Senate Agrees to Energy Tax Package

Industry groups and environmentalists lobbied hard to sway lawmakers' votes Monday as the Senate prepared for a major challenge to President Bush's global warming policy as part of emerging energy legislation.

WASHINGTON — Industry groups and environmentalists lobbied hard to sway lawmakers' votes Monday as the Senate prepared for a major challenge to President Bush's global warming policy as part of emerging energy legislation.

At the same time, the Senate agreed unanimously without debate to incorporate a package of energy tax incentives totaling $18 billion into the energy bill. The tax breaks lean heavily toward promoting energy efficiency, renewable energy sources, alternative motor fuels and clean coal technologies.

Partially offset by new or revamped energy taxes, the package would cost the government $14 billion over 10 years, more than twice what the White House had said it would accept and $6 billion more than the House approved.

The provisions include new tax credits to buy gas-electric hybrid cars, solar panels and energy-efficient appliances and to build energy-efficient homes. It also includes tax incentives for the biodiesel, clean coal and nuclear industries.

The Senate was set to consider two proposals as part of a broad energy bill this week that would, for the first time, call for mandatory limits on industry's release of heat-trapping gases that many climate scientists believe are warming the Earth.


The Bush administration has argued strongly against mandatory climate-related emissions caps, contending that its voluntary program is reeling in the growth of so-called "greenhouse" emissions, if not actually reducing the tons annually being released into the atmosphere.

Sen. Pete Domenici, R-N.M., met with other Republican senators Monday to gauge support for a provision, offered by Sen. Jeff Bingaman, D-N.M., that would require the growth of heat-trapping pollution be cut by 2.4 percent annually between 2010 and 2020.

Domenici generally supports the measure, but his overriding concern was whether it might torpedo the broader energy bill the Senate is close to approving, according to his aides.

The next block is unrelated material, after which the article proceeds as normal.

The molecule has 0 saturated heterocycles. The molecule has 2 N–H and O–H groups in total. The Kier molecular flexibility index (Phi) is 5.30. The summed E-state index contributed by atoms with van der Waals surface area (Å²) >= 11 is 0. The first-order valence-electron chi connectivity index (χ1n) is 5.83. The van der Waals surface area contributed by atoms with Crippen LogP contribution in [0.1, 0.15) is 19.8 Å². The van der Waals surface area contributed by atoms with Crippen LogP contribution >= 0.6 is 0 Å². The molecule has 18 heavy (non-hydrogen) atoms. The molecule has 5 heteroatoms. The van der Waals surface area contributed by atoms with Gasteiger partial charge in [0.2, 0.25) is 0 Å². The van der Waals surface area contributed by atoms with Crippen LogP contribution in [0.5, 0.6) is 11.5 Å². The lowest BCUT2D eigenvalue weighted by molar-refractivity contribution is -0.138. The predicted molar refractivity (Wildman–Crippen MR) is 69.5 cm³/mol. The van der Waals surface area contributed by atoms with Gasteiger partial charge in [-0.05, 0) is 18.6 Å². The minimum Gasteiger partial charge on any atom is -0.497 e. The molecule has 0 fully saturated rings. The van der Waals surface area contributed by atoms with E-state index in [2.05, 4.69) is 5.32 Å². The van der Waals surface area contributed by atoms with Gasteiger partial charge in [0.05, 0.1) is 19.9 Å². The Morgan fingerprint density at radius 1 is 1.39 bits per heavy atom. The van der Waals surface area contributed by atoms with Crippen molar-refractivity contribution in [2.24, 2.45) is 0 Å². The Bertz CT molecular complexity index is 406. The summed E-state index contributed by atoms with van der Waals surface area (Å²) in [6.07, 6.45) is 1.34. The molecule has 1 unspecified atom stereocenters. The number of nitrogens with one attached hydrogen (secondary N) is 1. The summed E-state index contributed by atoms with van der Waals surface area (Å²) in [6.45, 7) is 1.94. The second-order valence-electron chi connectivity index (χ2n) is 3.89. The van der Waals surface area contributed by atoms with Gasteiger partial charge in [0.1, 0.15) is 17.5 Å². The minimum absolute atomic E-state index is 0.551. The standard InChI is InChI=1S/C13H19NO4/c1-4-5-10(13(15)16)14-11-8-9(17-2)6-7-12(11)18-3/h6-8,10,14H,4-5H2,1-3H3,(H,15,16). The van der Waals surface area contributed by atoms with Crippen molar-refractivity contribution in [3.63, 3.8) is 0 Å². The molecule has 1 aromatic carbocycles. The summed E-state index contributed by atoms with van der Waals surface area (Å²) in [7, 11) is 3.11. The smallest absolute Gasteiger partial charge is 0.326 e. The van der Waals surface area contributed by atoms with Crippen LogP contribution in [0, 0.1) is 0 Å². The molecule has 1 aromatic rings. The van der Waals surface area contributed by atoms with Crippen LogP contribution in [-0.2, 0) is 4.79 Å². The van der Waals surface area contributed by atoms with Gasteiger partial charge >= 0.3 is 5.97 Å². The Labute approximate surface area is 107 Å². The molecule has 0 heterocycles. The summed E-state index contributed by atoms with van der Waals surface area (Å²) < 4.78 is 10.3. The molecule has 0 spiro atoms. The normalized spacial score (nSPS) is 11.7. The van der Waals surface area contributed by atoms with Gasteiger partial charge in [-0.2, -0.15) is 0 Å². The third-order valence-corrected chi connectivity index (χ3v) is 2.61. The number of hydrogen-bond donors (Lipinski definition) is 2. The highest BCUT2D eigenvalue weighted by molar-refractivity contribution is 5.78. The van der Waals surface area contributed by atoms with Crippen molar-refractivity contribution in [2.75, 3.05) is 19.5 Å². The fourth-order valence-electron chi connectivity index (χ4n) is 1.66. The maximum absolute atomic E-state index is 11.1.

But Sens. John McCain, R-Ariz., and Joe Lieberman, D-Conn., have argued that more aggressive actions are needed. They are proposing to require that industry roll back greenhouse gas emissions to where they were five years ago by 2010.

A third proposal by Sen. Chuck Hagel, R-Neb., would focus largely on developing new technology to handle climate change. It contains no mandatory limits.

Industry and free-market groups from the National Association of Manufacturers to the Cato Institute have waged a campaign against mandatory emissions caps, with various industry groups stepping up their lobbying in recent days.

"We have more effective alternatives than mandatory carbon caps to address climate change," maintains Steve Miller, president of Americans for Balanced Energy Choices, a nonprofit group that is largely funded by the coal and electricity industry. Miller said the government should invest more in technology to capture carbon and develop clean coal projects.

Business groups from the National Association of Manufacturers to various energy industries have lobbied vigorously against both the Bingaman and McCain-Lieberman proposals, citing two economic studies that said mandatory caps would cost up to 800,000 jobs and higher electricity costs. An Energy Department study has concluded Bingaman's proposal would have little adverse economic impact and Bingaman contends a "safety valve" that limits the cost of emission permits would ensure industry's costs would be contained.

But others don't see it that way.

"It's the camel's nose under the tent," Margo Thorning said of Bingaman's proposal. She is an economist at the American Council for Capital Formation, a free-market advocacy group strongly opposed to regulating carbon or other greenhouse gases.

Environmentalists are divided.

The Natural Resources Defense Council and U.S. PIRG said they can no longer support the McCain-Lieberman proposal because it includes incentives to build new nuclear reactors.

"Nuclear has no place on a global warming bill," says Anna Aurilio, U.S. PIRG's legislative director.

Environmental Defense supports the McCain-Lieberman provisions and considers Bingaman's proposal as too weak and stifling to innovation. U.S. PIRG also opposes Bingaman's plan, saying it does not go far enough.

But the NRDC's David Lashoff said of Bingaman's proposal, "If it passes it would mark a fundamental shift in the politics of global warming and make it clear a mandatory program (to control emissions) is inevitable."

Source: Associated Press